TEACHER ATTITUDES TOWARD THE PRINCIPLES OF BILINGUAL EDUCATION AND TOWARD STUDENTS' PARTICIPATION IN BILINGUAL PROGRAMS: SAME OR DIFFERENT? Fay H. Shin California State University, Stanislaus Stephen Krashen University of Southern California
794 elementary and secondary teachers filled out a questionnaire probing attitudes toward bilingual education. While support for the principles underlying bilingual education was strong, support for actual participation by students in bilingual programs was not as strong. Those with more supplementary training in ESL and bilingual education were more supportive of bilingual education.
Porter (1990) reported that in a poll taken of teachers in the Los Angeles USD in 1987 78% voted against bilingual education and in favor of a strong emphasis on English. Not mentioned, however, was why teachers voted against bilingual education. Were they opposed to the theory underlying bilingual education or were there other reasons? The purpose of this study was to investigate how bilingual education is perceived by teachers. We were specifically interested in teachers' understanding and attitudes toward the theoretical underpinnings of bilingual education, and how these attitudes compared
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to support for participation in bilingual programs. Another goal was to determine what factors influenced teacher attitudes, particularly if years of experience, special training, grade level of students taught, and their school's student population influenced opinions. Methodology Subjects: The sample consisted of 794 K-12 public school teachers from six school districts in central California. The majority (628) came from one school district. Approximately 35% of the students in these districts are limited English proficient. Fifty-six percent of the teachers worked in elementary schools and forty-four percent were secondary school teachers. Instrument: A survey was administered that covered the following topics: 1. ESL training/credentials: Responses were scored on a 1 to 4 scale. Four points were coded for teachers who said they had a Master's degree in multilingual education or TESL (Teaching English as a Second Language). Three points were coded for teachers who had a Language Development Specialist (LDS), Crosscultural Language and Academic Development (CLAD) Certificate, Bilingual Certificate of Competence (BCC) or Bilingual Crosscultural Language and Academic Development Certificate (BCLAD). In California, such credentials are required from school districts with high numbers of LEP students. They are obtained either by taking additional classes in second language development, multicultural education, and instructional methodology for LEP students, or by passing an examination demonstrating knowledge in these areas. The BCC and BCLAD requires second language competence in reading, writing and speaking, as well as expertise in primary language instruction and cultural knowledge. Two points were coded for teachers currently taking classes for the CLAD, BCLAD, BCC or MA, and one point for teachers with none of the above (no training in teaching ESL students). 2. Number of years of teaching experience: One point was coded for teachers who indicated that they had taught for less than two years,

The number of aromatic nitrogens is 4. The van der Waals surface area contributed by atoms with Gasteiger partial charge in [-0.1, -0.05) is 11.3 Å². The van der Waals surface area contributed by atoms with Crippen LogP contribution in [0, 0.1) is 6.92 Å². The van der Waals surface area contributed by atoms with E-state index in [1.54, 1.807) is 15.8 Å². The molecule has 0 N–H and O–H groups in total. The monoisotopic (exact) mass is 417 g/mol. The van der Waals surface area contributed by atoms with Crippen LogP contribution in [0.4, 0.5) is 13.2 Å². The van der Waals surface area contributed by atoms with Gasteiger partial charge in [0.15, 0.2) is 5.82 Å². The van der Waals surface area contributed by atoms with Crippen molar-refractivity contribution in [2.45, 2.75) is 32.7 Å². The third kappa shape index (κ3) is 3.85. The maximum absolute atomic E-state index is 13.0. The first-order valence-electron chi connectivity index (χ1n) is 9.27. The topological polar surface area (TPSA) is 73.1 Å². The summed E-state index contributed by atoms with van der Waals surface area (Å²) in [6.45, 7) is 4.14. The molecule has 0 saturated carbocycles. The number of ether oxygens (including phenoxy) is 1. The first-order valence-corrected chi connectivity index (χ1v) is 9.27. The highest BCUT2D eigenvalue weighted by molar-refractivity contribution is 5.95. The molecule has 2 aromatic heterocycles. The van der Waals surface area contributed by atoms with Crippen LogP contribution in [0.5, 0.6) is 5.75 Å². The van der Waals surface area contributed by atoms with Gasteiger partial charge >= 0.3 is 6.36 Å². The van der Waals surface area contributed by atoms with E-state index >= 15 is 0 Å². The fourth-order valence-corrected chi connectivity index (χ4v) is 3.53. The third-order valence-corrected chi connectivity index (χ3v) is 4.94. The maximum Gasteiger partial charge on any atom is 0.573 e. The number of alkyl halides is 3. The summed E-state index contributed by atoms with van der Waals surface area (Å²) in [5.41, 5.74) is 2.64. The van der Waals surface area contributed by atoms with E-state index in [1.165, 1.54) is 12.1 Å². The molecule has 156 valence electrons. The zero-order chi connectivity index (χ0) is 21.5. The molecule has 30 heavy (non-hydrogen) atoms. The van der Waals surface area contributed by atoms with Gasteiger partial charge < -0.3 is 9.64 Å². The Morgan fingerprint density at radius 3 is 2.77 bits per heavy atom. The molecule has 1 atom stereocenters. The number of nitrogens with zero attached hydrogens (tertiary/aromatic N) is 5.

Shin/Krashen/TEACHER ATTITUDES 47
two points for teachers who had taught two to five years, three points for six to nine years, and four points for more than nine years. 3. PTO portion of LEP students in the classroom: One point was granted if respondents indicated that fewer than 20% LEP students were in their classroom, two points for 20 to 40%, three for 40 to 70%, and four points for over 70%. 4. Self-rating of proficiency in another language. Responses were rated on a 1-5 scale, with 1 = not at all and 5 = very fluent. 5. Attitudes toward bilingual education were measured using...